Trying to answer the seemingly various questions, not just "why have and what are priests/clerics".
tl:dr There's no should and must when you're designing your own game. Do what sounds fun to you, make something you're passionate about. Sure take ideas or good practice from other games, but unless you're working on someone else's game, there's no need to be a cookie cutter.
From my experience, RPG classes ("hero" or "villain" types) are often divided into four categories: 1. Mage 2. Priest 3. Rogue 4. Warrior
While this is true, it's not an end all be all standard to follow and you're allowed to make your game however you want, there's no rule that says, you need categories X, Y and Z, with classes 1, 2, 3 and sub-classes Alpha, Beta, Omega.
However, there are quite a few popular RPGs that ignore the Priest or Cleric "base" character class entirely. Two game series of note: The Elder Scrolls (Skyrim), and Dragon Age.
That's because some RPGs don't have set class systems. Those single player RPGs tend to offer a range of abilities, skills and other features that allow you to "be the character you want to be". In Skyrim there's not a "Priest or Cleric" but you can most certainly spec into restoration.
Something like a WoW has set classes that you play as because it's a part of the game. You need Tanks, Healers, DPS classes to have an overall successful raid or large scale game-play, but again, this is just a trend, it doesn't mean it's the only way to make an RPG.
Is there a specific reason why this is so? Perhaps the background story makes allowing players to be a Cleric difficult; for example, if there is a large amount of NPCs in the game that have the adventure class of Cleric, and making that class available to players would be detrimental to the story of the game.
It really has nothing to do with backstory and it's more about the freedom to play how you want to play (especially in single player). RPGs are about role playing. Being allowed to be what you want and do what you want is an enormous part of their appeal.
The games like MMORPGs or D&D as was mentioned, have these common classes because they make sense, they're familiar and a bit of a standard.
I've pondered this quandary myself when working on developing my own video RPG; should the character class options be sub-categorized with the aforementioned base classes? Or perhaps even more difficult of a question to answer, should a video RPG include some kind of Deity system?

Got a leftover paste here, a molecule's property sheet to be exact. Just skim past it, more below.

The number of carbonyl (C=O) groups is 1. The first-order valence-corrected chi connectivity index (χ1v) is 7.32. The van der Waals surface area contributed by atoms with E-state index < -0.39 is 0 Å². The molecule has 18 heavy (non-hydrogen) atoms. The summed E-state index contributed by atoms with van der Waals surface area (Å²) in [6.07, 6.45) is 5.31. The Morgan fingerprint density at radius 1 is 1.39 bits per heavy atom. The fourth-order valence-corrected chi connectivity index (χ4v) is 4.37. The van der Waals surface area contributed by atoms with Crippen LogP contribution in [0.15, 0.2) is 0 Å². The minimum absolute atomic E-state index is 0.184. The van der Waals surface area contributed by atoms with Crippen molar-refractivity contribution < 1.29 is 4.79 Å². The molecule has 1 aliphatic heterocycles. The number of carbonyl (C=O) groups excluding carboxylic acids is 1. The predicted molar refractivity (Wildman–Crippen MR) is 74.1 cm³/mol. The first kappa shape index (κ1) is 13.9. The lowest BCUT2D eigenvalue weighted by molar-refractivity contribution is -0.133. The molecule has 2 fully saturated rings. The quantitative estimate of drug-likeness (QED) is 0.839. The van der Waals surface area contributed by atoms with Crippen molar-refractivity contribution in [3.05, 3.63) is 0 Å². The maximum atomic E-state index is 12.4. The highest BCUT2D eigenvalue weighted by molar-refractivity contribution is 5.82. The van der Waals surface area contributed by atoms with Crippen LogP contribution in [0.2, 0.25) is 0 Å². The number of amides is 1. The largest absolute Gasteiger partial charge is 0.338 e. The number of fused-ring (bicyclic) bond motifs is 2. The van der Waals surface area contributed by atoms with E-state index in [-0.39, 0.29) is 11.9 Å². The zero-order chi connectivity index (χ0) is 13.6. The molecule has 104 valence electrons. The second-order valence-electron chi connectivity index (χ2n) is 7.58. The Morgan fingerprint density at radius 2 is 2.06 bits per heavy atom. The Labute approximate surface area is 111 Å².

You can make sub-classes sure, but you don't have to. As I've continued to mention, there's no requirement for what you do in your game. Some trends might be expected, but at the end of the day they aren't required.
In a Medieval RPG someone would expect a sword, or a bow. If you give them a laser gun and say you're a sniper class, that makes no sense. Things should make sense, and those are the types of trends (sensible choices and successful game designs) you should be aiming to follow.
The RPG approach to "gods" is difficult for me, particularly because I've have somewhat of a spiritual perspective on real life, I'm not sure how to reconcile my choices with game design to my choices regarding spirituality.
If it's difficult for you, don't do it. You're allowed to make a game about God classes or Diety characters, but again, if this is your game, you're making the decisions. Go make an RPG about mice fighting back against the Owl overlords if that's what you're passionate about.
If your concern is that a priest is too close to your faith/spirituality, then add healing abilities (if those are needed) to a different character. Name it cleric, wizard, bard, or alchemist or any of the other suggested or common names.
It's so much easier to make something when your heart is in it, "is difficult for me" screams do something else, which isn't a bad thing.